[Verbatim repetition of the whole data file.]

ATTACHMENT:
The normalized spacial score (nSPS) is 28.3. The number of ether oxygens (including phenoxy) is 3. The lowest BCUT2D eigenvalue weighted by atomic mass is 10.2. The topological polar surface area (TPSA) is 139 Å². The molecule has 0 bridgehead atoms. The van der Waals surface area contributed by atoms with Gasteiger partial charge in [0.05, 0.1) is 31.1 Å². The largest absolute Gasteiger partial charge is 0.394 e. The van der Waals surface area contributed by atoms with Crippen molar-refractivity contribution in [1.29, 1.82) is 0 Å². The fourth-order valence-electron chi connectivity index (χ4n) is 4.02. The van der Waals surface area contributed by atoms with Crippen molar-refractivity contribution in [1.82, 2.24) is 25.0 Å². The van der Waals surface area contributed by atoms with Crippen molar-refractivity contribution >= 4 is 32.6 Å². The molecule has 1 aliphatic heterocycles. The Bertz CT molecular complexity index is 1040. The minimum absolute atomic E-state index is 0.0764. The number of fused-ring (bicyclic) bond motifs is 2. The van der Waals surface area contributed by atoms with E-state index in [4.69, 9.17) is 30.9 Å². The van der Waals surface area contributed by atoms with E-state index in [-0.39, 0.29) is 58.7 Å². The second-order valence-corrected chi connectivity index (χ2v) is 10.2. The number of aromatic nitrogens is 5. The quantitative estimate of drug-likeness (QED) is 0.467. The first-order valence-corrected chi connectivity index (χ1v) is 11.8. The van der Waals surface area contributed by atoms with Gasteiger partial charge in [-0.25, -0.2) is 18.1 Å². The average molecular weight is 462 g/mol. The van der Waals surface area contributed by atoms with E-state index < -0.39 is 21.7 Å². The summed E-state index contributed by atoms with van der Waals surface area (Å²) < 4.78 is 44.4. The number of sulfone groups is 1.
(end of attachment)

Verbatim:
The normalized spacial score (nSPS) is 28.3. The number of ether oxygens (including phenoxy) is 3. The lowest BCUT2D eigenvalue weighted by atomic mass is 10.2. The topological polar surface area (TPSA) is 139 Å². The molecule has 0 bridgehead atoms. The van der Waals surface area contributed by atoms with Gasteiger partial charge in [0.05, 0.1) is 31.1 Å². The largest absolute Gasteiger partial charge is 0.394 e. The van der Waals surface area contributed by atoms with Crippen molar-refractivity contribution in [1.29, 1.82) is 0 Å². The fourth-order valence-electron chi connectivity index (χ4n) is 4.02. The van der Waals surface area contributed by atoms with Crippen molar-refractivity contribution in [1.82, 2.24) is 25.0 Å². The van der Waals surface area contributed by atoms with Crippen molar-refractivity contribution >= 4 is 32.6 Å². The molecule has 1 aliphatic heterocycles. The Bertz CT molecular complexity index is 1040. The minimum absolute atomic E-state index is 0.0764. The number of fused-ring (bicyclic) bond motifs is 2. The van der Waals surface area contributed by atoms with E-state index in [4.69, 9.17) is 30.9 Å². The van der Waals surface area contributed by atoms with E-state index in [-0.39, 0.29) is 58.7 Å². The second-order valence-corrected chi connectivity index (χ2v) is 10.2. The number of aromatic nitrogens is 5. The quantitative estimate of drug-likeness (QED) is 0.467. The first-order valence-corrected chi connectivity index (χ1v) is 11.8. The van der Waals surface area contributed by atoms with Gasteiger partial charge in [-0.25, -0.2) is 18.1 Å². The average molecular weight is 462 g/mol. The van der Waals surface area contributed by atoms with E-state index < -0.39 is 21.7 Å². The summed E-state index contributed by atoms with van der Waals surface area (Å²) < 4.78 is 44.4. The number of sulfone groups is 1.